It’s okay to grieve for Patrick Reid

Patrick Reid, Offspring, Matt le Nevez,

Last night, I waited on the edge of my seat to find out who would die in Offspring.

As Billie stepped out onto the road I willed it to be her and, as Patrick was hit by a car I screamed and covered my eyes, tears already forming even though he seemed fine and I was one of many women finding themselves sobbing over the death of a fictional character.

I had a whinge on facebook and a debrief with a friend before having a horrible sleep and waking feeling like I had an emotional hangover. And today, when I thought about that moment when Patrick’s speech slurred and his head lolled, I felt the tears well up again.

The outpouring of grief across social media last night and today has shown me I am far from alone in my distress over his passing. Of course, there has also been status’ about people not understanding the devastation displayed, people suggesting that those upset know nothing of true tragedy and those reminding us that there are those out there living through actual tragedy.

While I can understand these positions, I do want to speak up, as someone who has been crushed by something that seems so trivial and say that I think it’s okay to grieve for Patrick Reid, or any fictional character which we connect with and become attached to.

Firstly, I want to say that I, for one, disagree with the notion that crying over a character formed and created purely in another’s mind and brought to life on screen or on a page suggests we know nothing of true tragedy. Nor does it mean we place less importance on the things that truly matter in life. Often, it’s the tragedy we have experienced which comes pouring out as we find ourselves in tears in front of the TV or a book.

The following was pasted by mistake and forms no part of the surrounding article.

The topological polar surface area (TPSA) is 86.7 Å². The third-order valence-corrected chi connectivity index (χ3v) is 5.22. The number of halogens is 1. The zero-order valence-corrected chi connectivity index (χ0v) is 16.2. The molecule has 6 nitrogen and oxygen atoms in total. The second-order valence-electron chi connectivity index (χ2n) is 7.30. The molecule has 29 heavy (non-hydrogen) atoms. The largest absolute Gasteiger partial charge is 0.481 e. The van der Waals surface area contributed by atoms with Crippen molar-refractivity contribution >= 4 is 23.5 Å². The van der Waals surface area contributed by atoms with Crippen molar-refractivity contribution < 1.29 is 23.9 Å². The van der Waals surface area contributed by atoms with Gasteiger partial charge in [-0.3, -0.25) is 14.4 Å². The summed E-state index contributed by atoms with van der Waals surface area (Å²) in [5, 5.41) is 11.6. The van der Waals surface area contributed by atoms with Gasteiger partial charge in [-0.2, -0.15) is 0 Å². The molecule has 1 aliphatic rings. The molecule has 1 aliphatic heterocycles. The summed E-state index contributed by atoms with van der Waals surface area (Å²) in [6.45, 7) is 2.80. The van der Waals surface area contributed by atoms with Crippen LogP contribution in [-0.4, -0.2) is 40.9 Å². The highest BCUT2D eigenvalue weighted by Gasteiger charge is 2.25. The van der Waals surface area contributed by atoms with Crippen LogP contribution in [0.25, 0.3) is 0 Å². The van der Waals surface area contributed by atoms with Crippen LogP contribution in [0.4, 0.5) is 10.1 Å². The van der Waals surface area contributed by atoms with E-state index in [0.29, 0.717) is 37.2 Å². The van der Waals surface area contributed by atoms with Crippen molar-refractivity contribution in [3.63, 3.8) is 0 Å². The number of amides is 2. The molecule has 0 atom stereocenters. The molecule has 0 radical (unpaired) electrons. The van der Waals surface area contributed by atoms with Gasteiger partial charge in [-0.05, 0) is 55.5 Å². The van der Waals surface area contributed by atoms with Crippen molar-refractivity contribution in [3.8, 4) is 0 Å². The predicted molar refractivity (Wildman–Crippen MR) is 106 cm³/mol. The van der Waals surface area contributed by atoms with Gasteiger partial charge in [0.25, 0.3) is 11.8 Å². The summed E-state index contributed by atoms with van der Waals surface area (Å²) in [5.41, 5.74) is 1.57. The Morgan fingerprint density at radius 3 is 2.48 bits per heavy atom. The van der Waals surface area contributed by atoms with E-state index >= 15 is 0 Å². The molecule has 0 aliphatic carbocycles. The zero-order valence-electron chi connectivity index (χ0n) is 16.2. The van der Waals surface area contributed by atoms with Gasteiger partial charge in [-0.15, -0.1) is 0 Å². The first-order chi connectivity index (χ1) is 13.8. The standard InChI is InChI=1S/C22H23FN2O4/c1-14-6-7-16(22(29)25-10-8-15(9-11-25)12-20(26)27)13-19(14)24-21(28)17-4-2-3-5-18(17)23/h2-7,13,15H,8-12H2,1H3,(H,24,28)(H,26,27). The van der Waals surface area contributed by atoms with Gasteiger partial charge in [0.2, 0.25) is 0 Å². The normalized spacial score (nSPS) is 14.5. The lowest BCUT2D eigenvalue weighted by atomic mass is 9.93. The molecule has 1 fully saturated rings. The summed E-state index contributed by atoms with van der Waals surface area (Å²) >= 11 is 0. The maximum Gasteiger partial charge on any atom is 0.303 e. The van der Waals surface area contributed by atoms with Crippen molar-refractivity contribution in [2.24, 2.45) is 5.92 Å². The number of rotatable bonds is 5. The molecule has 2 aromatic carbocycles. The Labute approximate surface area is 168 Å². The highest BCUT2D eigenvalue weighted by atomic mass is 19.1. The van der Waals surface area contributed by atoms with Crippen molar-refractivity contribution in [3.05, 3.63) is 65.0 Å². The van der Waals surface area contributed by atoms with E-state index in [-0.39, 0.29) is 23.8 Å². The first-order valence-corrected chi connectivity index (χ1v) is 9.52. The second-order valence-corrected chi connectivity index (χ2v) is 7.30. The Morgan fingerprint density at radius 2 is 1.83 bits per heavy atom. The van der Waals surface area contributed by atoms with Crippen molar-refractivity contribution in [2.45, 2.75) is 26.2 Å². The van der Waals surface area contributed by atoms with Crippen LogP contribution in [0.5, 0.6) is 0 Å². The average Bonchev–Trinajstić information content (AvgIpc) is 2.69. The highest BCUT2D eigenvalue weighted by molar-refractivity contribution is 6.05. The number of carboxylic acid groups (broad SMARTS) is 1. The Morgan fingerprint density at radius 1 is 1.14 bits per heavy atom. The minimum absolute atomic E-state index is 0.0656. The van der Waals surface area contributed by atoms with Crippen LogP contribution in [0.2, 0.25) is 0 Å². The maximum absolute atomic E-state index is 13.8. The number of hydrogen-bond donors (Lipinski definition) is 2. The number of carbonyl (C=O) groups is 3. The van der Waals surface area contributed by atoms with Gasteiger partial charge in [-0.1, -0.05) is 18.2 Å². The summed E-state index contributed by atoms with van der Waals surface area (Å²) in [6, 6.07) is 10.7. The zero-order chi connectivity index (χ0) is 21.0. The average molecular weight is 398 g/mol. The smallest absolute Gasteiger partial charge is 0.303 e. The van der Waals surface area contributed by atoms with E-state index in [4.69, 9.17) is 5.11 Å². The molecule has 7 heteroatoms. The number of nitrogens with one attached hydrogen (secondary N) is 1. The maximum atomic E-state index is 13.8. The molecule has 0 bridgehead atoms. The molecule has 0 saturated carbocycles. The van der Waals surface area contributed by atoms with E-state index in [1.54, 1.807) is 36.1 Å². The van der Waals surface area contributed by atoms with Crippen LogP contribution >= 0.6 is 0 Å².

Being prodded with jabs at our lack of perspective or understanding when only we know what hurts – old or new – have been re-opened by watching such an emotional episode is not conducive. We know people out there are having hard times and experiencing hurts, for all anyone knows those people might also be sharing their sadness at this ‘death’. Having ‘real’ troubles doesn’t make you immune from feeling.

And, the thing about feelings and emotions is that you can’t really control them. I knew I would be sad if they killed off Patrick. What I didn’t know is that I would cry and cry. That I would toss and turn. That I would feel drained the next day and none of that makes me a bad, shallow or blind person.

We grow to love these characters and their beautiful, complicated lives. We see hope, a new baby, a happily ever after and that’s what we want to continue. Of course, it’s not true to life, but we don’t want to escape to ‘true to life’. How glum would that be. We want to laugh and cry (to an extent) and watch them grow. We see ourselves. It gives us more.